KHAYIM SHURER (May 1, 1895-February 13, 1968)
He was a journalist, born in Obodevke (Obodivka), Podolia. He studied both Jewish and general subject matter in Kishinev. In 1913 he settled in the land of Israel. He was a leader among the general Zionists and in Mapai (Workers’ Party of the Land of Israel) bodies. He wrote articles and feature pieces primarily in Hebrew. From 1936 he served on the editorial board of Davar (Word), and over the years 1953-1960 he was editor-in-chief. He published numerous books in Hebrew. He also wrote several plays. He published a few items in Yiddish, such as in: Erd un arbet (Land and labor) (Kishinev, 1920-1921); Folk un land (People and land) (Lodz, 1931-1933); Dos naye vort (The new word) (Warsaw, May 1935-November 1937), for which he was editor for a short time; Kiem (Existence) (Paris); and other newspapers (mostly republications). Shurer’s book Arbaim yom biverit hamoatsot (Forty days in the Soviet Union) (Tel Aviv: Am Oved, 1954/1955), 198 pp., was translated and published in installments in Tog-morgn-zhurnal (Day-morning journal). He penned the pamphlets in Yiddish: Der arlazarov mord (The murder of [Chaim] Arlosoroff) (Warsaw: F. Taubman, 1934), 47 pp.; Revizyonizm, a sakone farn folk (Revisionism, a danger to the people) (Tel Aviv, 1938), 64 pp.; Shray, mayn lib folk, unzer khov tsu di idn in ratnfarband (Scream out, my beloved people, our duty to the Jews in the Soviet Union) (Tel Aviv, 1955), 53 pp. He died in Tel Aviv.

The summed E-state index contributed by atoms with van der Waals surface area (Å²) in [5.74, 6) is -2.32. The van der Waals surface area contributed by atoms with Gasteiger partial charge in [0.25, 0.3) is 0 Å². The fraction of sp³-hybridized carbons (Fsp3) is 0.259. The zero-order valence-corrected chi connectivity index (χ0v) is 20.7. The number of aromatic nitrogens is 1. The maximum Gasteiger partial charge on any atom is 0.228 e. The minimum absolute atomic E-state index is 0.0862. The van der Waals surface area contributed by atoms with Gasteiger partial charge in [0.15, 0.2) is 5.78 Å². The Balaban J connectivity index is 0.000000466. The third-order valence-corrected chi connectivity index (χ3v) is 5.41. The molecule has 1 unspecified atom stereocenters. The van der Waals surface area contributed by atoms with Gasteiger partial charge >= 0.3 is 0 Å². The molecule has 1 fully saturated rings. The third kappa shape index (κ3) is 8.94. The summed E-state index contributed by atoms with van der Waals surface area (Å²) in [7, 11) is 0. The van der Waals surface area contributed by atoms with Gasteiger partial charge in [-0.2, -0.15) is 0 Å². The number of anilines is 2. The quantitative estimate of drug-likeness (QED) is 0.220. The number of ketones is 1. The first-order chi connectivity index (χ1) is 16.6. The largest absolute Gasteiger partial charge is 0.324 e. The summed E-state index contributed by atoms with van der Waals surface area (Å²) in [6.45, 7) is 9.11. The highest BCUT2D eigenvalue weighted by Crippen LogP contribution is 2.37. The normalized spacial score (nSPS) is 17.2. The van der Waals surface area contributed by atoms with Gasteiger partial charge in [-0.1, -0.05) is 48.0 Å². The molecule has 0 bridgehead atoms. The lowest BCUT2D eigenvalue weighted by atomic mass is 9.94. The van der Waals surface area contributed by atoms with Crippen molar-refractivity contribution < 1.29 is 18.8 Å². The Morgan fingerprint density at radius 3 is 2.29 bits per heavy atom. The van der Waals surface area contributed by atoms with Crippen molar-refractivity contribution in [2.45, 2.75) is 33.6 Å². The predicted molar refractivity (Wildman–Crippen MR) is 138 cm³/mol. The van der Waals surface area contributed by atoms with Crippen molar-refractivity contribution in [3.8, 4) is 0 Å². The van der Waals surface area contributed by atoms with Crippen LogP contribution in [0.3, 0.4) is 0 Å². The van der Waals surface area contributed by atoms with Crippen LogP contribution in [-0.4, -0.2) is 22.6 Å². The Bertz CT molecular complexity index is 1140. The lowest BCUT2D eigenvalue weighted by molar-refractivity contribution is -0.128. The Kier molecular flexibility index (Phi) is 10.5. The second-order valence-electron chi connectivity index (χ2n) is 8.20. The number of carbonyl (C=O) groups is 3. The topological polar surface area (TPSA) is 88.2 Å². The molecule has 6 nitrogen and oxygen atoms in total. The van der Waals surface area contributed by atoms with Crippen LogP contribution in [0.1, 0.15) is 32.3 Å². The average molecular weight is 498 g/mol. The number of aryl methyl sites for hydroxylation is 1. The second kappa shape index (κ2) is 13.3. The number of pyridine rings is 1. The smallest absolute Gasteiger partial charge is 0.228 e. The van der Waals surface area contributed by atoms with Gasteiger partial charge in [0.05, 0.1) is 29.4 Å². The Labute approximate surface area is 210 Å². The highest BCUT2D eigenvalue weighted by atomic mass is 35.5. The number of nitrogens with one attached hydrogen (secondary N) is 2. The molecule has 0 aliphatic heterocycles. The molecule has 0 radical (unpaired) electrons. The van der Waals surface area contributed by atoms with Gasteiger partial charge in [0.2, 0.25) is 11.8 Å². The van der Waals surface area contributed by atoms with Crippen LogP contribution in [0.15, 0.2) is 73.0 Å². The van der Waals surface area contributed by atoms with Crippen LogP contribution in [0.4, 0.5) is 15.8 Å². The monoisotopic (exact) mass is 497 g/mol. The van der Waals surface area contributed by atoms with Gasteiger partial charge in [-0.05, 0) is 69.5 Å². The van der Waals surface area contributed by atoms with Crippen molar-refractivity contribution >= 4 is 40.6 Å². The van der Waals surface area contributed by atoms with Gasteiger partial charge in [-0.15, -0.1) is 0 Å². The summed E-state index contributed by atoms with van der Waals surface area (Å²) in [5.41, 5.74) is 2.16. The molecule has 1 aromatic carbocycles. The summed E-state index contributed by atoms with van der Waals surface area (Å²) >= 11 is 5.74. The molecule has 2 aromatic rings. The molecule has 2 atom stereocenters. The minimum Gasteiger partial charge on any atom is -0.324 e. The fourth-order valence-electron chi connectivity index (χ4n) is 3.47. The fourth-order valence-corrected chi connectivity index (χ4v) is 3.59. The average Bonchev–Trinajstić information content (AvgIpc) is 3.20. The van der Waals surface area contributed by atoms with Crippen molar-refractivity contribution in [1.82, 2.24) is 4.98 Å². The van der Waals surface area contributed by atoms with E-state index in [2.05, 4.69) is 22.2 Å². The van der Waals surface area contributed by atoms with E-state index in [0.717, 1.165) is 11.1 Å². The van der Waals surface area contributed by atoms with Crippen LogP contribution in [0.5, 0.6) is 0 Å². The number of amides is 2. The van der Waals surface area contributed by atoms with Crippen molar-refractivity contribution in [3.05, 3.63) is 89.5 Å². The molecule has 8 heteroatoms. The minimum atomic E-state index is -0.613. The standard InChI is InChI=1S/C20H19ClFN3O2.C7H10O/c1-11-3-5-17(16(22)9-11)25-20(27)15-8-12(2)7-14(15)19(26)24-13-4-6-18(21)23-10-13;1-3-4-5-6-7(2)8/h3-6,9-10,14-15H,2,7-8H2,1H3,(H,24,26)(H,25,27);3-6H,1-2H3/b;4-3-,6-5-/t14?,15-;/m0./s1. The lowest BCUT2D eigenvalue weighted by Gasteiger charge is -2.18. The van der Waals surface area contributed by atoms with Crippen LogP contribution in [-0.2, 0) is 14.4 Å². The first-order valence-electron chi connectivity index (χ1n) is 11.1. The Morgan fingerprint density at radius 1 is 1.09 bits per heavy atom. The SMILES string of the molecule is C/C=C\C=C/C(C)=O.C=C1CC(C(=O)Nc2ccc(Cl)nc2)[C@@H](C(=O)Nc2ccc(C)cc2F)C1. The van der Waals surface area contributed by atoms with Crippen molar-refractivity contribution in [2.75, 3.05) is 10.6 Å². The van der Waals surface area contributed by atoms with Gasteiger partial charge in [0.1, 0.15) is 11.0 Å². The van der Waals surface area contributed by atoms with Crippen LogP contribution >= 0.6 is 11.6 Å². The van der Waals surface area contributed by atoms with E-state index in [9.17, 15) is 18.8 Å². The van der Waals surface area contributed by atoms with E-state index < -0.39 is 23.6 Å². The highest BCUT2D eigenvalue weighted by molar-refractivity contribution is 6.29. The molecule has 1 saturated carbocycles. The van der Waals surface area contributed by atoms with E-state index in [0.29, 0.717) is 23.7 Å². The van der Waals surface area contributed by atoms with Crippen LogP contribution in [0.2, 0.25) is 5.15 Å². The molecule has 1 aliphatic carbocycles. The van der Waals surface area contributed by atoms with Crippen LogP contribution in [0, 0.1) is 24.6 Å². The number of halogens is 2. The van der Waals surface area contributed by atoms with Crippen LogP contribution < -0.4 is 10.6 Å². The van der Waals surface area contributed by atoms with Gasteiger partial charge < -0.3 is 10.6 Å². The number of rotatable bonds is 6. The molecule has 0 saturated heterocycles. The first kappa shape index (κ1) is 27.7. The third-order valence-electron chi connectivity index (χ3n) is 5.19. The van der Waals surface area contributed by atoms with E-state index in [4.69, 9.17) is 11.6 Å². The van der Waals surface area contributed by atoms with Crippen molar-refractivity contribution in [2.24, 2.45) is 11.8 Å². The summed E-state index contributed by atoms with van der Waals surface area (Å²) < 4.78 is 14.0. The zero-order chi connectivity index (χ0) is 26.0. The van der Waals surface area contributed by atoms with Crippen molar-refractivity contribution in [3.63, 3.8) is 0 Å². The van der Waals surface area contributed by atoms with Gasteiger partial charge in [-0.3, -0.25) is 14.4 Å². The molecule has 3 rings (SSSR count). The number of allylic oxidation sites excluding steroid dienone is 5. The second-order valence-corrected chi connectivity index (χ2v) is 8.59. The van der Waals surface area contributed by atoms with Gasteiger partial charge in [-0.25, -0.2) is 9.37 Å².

Source: Getzel Kressel, Leksikon hasifrut haivrit (Handbook of Hebrew literature), vol. 2 (Merḥavya, 1967).